I'm out in the yard this afternoon, trimming away at the hedges -- three down, five and a fraction to go -- when the thought crosses my mind that one of these days I'll have to replace this old hedge trimmer. It is a nice tool, green and black and not so overly concerned with my safety to have a lot of orange on it. One little piece of plastic resembling a sword's tsuba, a big handle that always reminds me of some over-the-top Rambo M-60 scene. Plugs into the house for juice. Electricity to convince the shrubs they really should be shorter and more well-kempt, thank you, that's what we're looking for.

So I was trimming one of the bushes against the front of the house thinking that, one day, I'll have to replace this thing. A few whines, a few odd catches and an odd sickly cotton candy smell later I realize smoke is coming from the trimmer. It works again for a while, I got most of that bush done at least, before it quit altogether. Had to snap a few off by hand, just for symmetry's sake, but now I'm on the market for a new trimmer. Shame too, this one has probably been around for the better part of two decades. It is a molded plastic, proudly bearing the disposable confidence of the late 1980s or early 1990s.

Looking at the online inventory at Wal-Mart and Sears it seems the technology hasn't changed that much. Not really surprising, it is not as if the shrubbery has evolved to defeat our machinery's hungry chomping of twigs and leaves.

So there will be some lawn and garden shopping tomorrow. I'll be sure to Shop Smart, Shop S-Mart. Yeah, I watched Army of Darkness last night. I love that movie.

Tonight I watched The Court-Martial of Billy Mitchell, which is a dramatization of a very real moment in American military history. I wanted to see it again for historical tidbits, of course, but got caught up in the acting. Everyone is bad, lousy even, and that drags Gary Cooper down with them. This feels more like a read-through than a cinematic performance and --


I then fell asleep on the sofa for an hour.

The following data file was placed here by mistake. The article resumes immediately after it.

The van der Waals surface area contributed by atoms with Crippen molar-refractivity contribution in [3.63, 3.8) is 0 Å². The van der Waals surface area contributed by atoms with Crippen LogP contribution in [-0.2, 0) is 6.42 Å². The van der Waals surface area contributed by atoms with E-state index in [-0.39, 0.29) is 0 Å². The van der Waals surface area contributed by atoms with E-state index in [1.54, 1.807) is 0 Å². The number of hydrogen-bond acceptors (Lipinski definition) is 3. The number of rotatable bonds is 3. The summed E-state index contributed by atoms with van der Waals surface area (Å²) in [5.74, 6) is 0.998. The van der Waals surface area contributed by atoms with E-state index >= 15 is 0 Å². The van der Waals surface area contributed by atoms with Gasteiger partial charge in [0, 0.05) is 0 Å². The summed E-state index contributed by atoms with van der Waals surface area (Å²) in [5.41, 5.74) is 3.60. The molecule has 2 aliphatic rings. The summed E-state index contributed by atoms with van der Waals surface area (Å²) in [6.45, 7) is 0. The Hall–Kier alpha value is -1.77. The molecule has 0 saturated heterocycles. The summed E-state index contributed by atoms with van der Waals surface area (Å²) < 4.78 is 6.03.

Did a little computer work, cleaned the EvIl off something good and now find myself watching Bulletproof Monk. I've seen the beginning of this movie about six times now and the predictable end once or twice and remain amused by Yun-Fat Chow. He is the modern and Asian reincarnation of Robert Mitchum: detached, bemused and probably shooting a better movie a few sets down the street, "But sure, I can hang out here for a few minutes." Now I'm intent, approaching midnight, to see the middle.

Kind of wish I'd let that one stay a mystery.

Fun links: Wads sent this one, simply titled Tommy's Thumb. The beginning and the ending are good. The middle is football highlights, just a few weeks ago, but already feels like history.

A movie I would not see, based on this trailer, but here's Mary Poppins as a horror film.

I loved that movie as a child -- who, of a certain age, didn't? -- but watching the footage there, despite the different context, I have a feeling it would stink the television room up today.

Speaking of old television, Jeff Moore, and I remembered old television after discussing our first web pages: mine had a big red beveled button, very chic in 1996, his had the Knight Rider light bar as a horizontal rule. Obviously a fan of the show -- who, of a certain age, wasn't? -- he watched an episode recently and said he almost cried at seeing the poor quality of the show now. I think I nearly cried too, the last time I saw an episode, but from laughter. Anyway, Jeff offered this site. Got a replica KIT car? That's the place for you.

I just thought the General Lee people were bad.

Jeff is a new addition to the blogroll, along with Rush Montgomery and Todd Jones. Jeff and Rush joined me for a podcast a few weeks ago on video game consoles, you might recall. Todd was on a podcast last week about replacing Mike Shula at Alabama. Nice guys all, with varying blog interests. Give them a read, won't you?

Tuesday, December 5, 2006

I went to Jim Reed's Bookstore today. Pawed over some magazines and things that might have some re-sell value on Ebay. I also looked through his old photographs and all of this made me realize: the really is overcharging.